Diabetic retinopathy: technology improves screening to save lives
Posted on 30 November 2017
Medical advancements – including fundus cameras and artificial intelligence – offer hope for patients who may otherwise lose their sight (or even their lives) to diabetes.
Diabetic retinopathy (sometimes called diabetic eye disease or DR) remains a leading cause of blindness worldwide. It occurs when changes in blood glucose levels cause changes in retinal blood vessels. The vessels may swell up (macular oedema) and leak fluid into the rear of the eye. Another form of the disease occurs when a lack of blood supply causes abnormal blood vessels to grow on the surface of the retina. If the diabetes and the retinopathy are left untreated it can lead to blindness.
It is estimated that at least 10% of diabetic patients in South Africa have sight threatening diabetic retinopathy and the number of diabetics with any form of retinopathy may be closer to 40%.
‘Numerous studies have shown the beneficial impact of early detection,’ says Dr Marli Conradie an endocrinologist at Mediclinic Durbanville. However, it is not feasible, taking into account the global epidemic of diabetes mellitus, that all patients are screened by an eye specialist.
Dr Conradie adds that fundus photography has revolutionised screening programmes as it makes possible to screen patients at the site of clinical contact and then send the retinal photographs to someone with the knowledge to interpret them. ‘Artificial intelligence is the next step, where the photographs will then be interpreted by a computer-generated programme and further decisions can then be made based on this,’ she adds.
‘The importance of accurate screening for diabetic retinopathy cannot be overemphasised,’ says Dr Stephen Cook, an ophthalmologist at the Eye Centre in East London. He explains that the detection of any retinopathy may indicate the patient is at a higher risk for kidney failure, strokes and heart attacks.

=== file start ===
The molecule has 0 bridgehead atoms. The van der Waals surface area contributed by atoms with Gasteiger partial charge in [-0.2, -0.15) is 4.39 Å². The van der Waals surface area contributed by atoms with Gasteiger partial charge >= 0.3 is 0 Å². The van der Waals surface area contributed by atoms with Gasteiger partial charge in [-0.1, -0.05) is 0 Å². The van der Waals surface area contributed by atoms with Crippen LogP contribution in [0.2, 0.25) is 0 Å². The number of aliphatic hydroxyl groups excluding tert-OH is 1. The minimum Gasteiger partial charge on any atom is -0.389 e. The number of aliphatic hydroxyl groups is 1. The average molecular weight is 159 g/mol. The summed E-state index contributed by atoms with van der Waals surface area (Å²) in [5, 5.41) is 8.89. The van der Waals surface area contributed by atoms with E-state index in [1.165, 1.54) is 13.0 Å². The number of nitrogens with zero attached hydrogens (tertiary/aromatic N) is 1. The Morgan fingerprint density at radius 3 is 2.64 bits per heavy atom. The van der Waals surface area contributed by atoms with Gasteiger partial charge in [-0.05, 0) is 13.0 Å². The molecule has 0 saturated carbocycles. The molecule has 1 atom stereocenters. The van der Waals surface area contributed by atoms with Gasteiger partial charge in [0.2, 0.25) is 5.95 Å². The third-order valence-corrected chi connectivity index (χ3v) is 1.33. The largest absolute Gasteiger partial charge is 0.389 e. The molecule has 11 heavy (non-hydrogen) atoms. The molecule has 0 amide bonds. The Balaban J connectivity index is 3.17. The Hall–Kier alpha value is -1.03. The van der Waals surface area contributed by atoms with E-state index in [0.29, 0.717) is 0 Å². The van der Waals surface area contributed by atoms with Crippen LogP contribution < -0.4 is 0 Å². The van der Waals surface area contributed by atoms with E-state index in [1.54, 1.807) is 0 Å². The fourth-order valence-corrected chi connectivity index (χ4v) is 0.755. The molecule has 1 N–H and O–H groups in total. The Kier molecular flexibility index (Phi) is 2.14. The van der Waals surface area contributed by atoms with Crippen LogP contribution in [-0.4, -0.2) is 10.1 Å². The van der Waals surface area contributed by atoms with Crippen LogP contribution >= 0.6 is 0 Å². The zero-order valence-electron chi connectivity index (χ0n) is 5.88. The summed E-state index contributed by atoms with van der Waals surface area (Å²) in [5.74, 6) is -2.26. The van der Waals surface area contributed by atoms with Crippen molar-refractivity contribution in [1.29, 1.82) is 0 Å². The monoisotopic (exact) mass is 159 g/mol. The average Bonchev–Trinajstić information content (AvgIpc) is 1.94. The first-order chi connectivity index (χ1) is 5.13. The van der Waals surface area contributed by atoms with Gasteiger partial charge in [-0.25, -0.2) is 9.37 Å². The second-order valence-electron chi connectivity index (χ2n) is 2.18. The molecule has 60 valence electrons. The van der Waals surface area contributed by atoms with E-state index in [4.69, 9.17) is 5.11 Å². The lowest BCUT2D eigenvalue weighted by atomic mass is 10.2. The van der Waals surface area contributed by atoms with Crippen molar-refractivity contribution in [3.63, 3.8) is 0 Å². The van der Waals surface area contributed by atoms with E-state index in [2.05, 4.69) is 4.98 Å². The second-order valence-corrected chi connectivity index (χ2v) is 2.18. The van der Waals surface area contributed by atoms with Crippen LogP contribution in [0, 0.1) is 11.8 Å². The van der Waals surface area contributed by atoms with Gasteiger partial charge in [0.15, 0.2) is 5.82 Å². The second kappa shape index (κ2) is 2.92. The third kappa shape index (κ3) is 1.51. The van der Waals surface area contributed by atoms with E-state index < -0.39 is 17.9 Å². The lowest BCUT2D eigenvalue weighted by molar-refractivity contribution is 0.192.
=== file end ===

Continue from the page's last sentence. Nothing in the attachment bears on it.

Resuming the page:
‘Diabetic retinopathy (DR) is an important biomarker (biological sign) for future risk of complications of diabetes and it is cost effective to detect,’ he says. ‘The presence of any DR is correlated with systemic health risks (twice the risk of coronary artery and stroke events). The extent of the retinopathy is gradable. Severe disease correlates with the risk of severe systemic disease and blindness,’ he says.
‘All doctors are trained to use hand-held ophthalmoscopes to examine the retina but it requires some skill,’ says Dr Cook. ‘It is also time-consuming because the pupil has to be dilated. With diabetic patient numbers increasing at unprecedented rates, fewer doctors are routinely examining the retina. This task has fallen to optometrists – and that’s only if a patient is even able to have regular eye exams.
‘In the interim, fundus cameras (a specialised low-power microscope with an attached camera) have become really powerful and we are benefiting from the advent of non-mydriatic (allowing doctors to get a picture of the retina without dilating the pupil) digital fundus photography. This has made screening for DR much more accessible, sensitive and specific than was possible with the direct ophthalmoscope,’ he adds.
In other words, trained graders who are not necessarily from a medical background can now collect the information needed to diagnose and grade the condition and relieve some of the medical fraternity’s burden.